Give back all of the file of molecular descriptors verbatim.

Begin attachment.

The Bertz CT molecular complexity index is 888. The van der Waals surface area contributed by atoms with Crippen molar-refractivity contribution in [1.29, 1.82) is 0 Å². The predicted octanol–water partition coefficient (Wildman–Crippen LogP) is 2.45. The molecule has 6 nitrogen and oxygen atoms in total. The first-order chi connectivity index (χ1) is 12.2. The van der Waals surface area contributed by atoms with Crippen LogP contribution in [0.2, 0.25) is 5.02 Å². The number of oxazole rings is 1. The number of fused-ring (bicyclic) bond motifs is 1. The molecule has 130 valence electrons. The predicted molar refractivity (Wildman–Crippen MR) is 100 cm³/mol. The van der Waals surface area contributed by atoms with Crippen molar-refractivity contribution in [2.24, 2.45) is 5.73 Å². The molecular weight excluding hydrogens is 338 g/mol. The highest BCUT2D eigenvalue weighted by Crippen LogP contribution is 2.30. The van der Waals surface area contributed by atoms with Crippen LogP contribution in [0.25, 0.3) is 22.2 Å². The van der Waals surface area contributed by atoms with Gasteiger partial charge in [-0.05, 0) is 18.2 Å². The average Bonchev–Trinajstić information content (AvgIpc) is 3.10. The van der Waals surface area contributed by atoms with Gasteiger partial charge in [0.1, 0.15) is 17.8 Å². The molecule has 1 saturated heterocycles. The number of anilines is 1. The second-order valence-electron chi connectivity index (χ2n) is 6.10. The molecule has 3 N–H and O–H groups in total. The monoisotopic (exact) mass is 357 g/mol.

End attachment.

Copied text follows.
The Bertz CT molecular complexity index is 888. The van der Waals surface area contributed by atoms with Crippen molar-refractivity contribution in [1.29, 1.82) is 0 Å². The predicted octanol–water partition coefficient (Wildman–Crippen LogP) is 2.45. The molecule has 6 nitrogen and oxygen atoms in total. The first-order chi connectivity index (χ1) is 12.2. The van der Waals surface area contributed by atoms with Crippen LogP contribution in [0.2, 0.25) is 5.02 Å². The number of oxazole rings is 1. The number of fused-ring (bicyclic) bond motifs is 1. The molecule has 130 valence electrons. The predicted molar refractivity (Wildman–Crippen MR) is 100 cm³/mol. The van der Waals surface area contributed by atoms with Crippen molar-refractivity contribution in [2.24, 2.45) is 5.73 Å². The molecular weight excluding hydrogens is 338 g/mol. The highest BCUT2D eigenvalue weighted by Crippen LogP contribution is 2.30. The van der Waals surface area contributed by atoms with Crippen LogP contribution in [0.25, 0.3) is 22.2 Å². The van der Waals surface area contributed by atoms with Gasteiger partial charge in [-0.05, 0) is 18.2 Å². The average Bonchev–Trinajstić information content (AvgIpc) is 3.10. The van der Waals surface area contributed by atoms with Gasteiger partial charge in [0.1, 0.15) is 17.8 Å². The molecule has 1 saturated heterocycles. The number of anilines is 1. The second-order valence-electron chi connectivity index (χ2n) is 6.10. The molecule has 3 N–H and O–H groups in total. The monoisotopic (exact) mass is 357 g/mol.